He spent many weeks in the hospital and I visited him twice during that time.  I knew it didn't look good, but I still cried when I heard he had passed.  No matter how imminent and expected, death always comes too soon; cutting something short that should have been longer.  At his small funeral, I cried again, among the 20 or so people there.  But I was comforted by the testimony of his handful of friends; those who were also touched by this humble genius.  As one friend mentioned, Bernard was indeed a skilled black intellectual for our time.

But I also wondered how terrible it was that I didn't have a picture of Bernard.   How will anyone know that this brilliant and kind soul existed? 

Who would believe that this towering intellectual sat among us on the streets of Adams Morgan?

How do I convey the impression he left on me?

Will he disappear beneath the shifting sands of time?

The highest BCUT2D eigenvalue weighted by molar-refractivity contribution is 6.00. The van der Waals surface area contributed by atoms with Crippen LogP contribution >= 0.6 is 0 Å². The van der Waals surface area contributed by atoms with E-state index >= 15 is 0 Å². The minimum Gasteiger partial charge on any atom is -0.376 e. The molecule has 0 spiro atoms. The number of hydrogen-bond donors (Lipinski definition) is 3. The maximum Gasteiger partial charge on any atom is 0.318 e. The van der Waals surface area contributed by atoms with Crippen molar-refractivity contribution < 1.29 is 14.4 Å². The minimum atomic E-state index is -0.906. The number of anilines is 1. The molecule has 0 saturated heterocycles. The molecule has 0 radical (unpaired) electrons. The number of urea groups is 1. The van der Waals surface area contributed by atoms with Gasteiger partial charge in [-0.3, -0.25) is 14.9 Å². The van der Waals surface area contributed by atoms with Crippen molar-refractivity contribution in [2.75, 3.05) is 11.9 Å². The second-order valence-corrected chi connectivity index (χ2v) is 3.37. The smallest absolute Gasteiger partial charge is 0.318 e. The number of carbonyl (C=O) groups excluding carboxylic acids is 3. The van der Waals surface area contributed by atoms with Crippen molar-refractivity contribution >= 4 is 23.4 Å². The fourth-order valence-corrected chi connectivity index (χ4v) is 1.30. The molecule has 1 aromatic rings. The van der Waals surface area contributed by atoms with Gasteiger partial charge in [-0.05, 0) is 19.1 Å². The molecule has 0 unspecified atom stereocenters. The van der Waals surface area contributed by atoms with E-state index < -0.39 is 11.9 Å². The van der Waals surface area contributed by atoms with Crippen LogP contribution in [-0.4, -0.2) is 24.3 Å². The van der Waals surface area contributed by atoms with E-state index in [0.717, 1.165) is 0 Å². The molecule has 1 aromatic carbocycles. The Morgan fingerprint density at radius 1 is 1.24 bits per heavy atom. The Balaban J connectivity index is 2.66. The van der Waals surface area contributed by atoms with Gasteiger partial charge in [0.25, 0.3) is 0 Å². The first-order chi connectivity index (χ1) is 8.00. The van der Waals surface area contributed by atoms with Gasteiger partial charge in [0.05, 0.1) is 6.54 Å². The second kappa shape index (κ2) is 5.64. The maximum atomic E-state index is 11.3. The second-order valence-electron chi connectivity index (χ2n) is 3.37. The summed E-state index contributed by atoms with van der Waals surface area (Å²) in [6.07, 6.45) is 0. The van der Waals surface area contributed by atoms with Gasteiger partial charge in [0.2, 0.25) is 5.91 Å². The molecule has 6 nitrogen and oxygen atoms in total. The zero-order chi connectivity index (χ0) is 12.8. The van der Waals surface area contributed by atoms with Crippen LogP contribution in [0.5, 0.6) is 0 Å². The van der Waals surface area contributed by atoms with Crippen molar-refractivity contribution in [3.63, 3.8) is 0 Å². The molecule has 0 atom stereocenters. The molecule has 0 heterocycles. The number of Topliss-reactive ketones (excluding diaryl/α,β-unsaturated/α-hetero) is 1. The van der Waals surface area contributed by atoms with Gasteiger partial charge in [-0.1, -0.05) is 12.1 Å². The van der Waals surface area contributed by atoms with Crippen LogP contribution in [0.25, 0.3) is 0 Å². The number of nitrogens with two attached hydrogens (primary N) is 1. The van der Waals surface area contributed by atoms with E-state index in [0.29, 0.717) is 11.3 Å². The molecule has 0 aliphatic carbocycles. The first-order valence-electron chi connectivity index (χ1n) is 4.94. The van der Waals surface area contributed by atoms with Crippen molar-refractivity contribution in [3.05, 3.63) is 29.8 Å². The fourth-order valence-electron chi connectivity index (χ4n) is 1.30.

In our Acts passage today, Tabitha (also called Dorcas) is a well-known disciple and a generous woman.  She is a towering figure among the disciples of Joppa and leader of a community of women.  But as happens, she becomes ill.  Maybe as she suffers, the people hold out hope for her improvement.  [I suspect this is why they wait so long to contact Peter.] But eventually, she passes away.  She dies.  And, Peter, urged by the disciples from Joppa, runs to the scene.  He sees the grief, the mourning, the hole left in the community by Tabitha's death.  The widows show him pieces of cloth as signs, evidence of her magnanimity, of her beautiful works and of the impression she had made among them.  Peter ushers them out of the room where Tabitha's body was laid.  He knelt and prayed over Tabitha's lifeless body.  He says, "Tabitha, get up." God, then, restores life to Tabitha and restores Tabitha to the people of Joppa.

This story might sound like too much to hope for.  After 2,000 years since the life of Jesus, resurrection can sound like a fairytale, magic, and terribly unbellievable for our modern times.  Nonetheless, I reflected on this scene of Peter praying over Tabitha: God working with and through Peter for Tabitha's resurrection. The question before us is "How do we engage the past?,"  How do we offer resurrection to those who are dead? Is resurrection something we can offer to each other?